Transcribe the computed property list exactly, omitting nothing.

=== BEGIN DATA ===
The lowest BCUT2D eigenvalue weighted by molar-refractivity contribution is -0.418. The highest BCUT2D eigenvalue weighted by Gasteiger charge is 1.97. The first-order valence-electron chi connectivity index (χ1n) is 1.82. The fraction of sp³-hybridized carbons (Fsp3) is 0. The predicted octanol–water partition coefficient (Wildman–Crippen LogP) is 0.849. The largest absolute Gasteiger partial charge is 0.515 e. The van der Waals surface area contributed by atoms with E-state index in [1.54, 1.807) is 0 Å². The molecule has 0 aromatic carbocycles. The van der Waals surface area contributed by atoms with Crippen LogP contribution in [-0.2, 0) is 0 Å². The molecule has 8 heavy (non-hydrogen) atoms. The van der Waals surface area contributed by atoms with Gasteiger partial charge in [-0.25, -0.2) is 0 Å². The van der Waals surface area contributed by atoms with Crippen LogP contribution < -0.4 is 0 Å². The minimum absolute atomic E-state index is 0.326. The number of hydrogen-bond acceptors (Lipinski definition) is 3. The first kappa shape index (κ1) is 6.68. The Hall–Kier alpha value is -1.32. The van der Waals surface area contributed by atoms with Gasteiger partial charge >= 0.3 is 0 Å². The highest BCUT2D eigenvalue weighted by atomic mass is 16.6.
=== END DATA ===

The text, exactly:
The lowest BCUT2D eigenvalue weighted by molar-refractivity contribution is -0.418. The highest BCUT2D eigenvalue weighted by Gasteiger charge is 1.97. The first-order valence-electron chi connectivity index (χ1n) is 1.82. The fraction of sp³-hybridized carbons (Fsp3) is 0. The predicted octanol–water partition coefficient (Wildman–Crippen LogP) is 0.849. The largest absolute Gasteiger partial charge is 0.515 e. The van der Waals surface area contributed by atoms with E-state index in [1.54, 1.807) is 0 Å². The molecule has 0 aromatic carbocycles. The van der Waals surface area contributed by atoms with Crippen LogP contribution in [-0.2, 0) is 0 Å². The molecule has 8 heavy (non-hydrogen) atoms. The van der Waals surface area contributed by atoms with Gasteiger partial charge in [-0.25, -0.2) is 0 Å². The van der Waals surface area contributed by atoms with Crippen LogP contribution < -0.4 is 0 Å². The minimum absolute atomic E-state index is 0.326. The number of hydrogen-bond acceptors (Lipinski definition) is 3. The first kappa shape index (κ1) is 6.68. The Hall–Kier alpha value is -1.32. The van der Waals surface area contributed by atoms with Gasteiger partial charge >= 0.3 is 0 Å². The highest BCUT2D eigenvalue weighted by atomic mass is 16.6.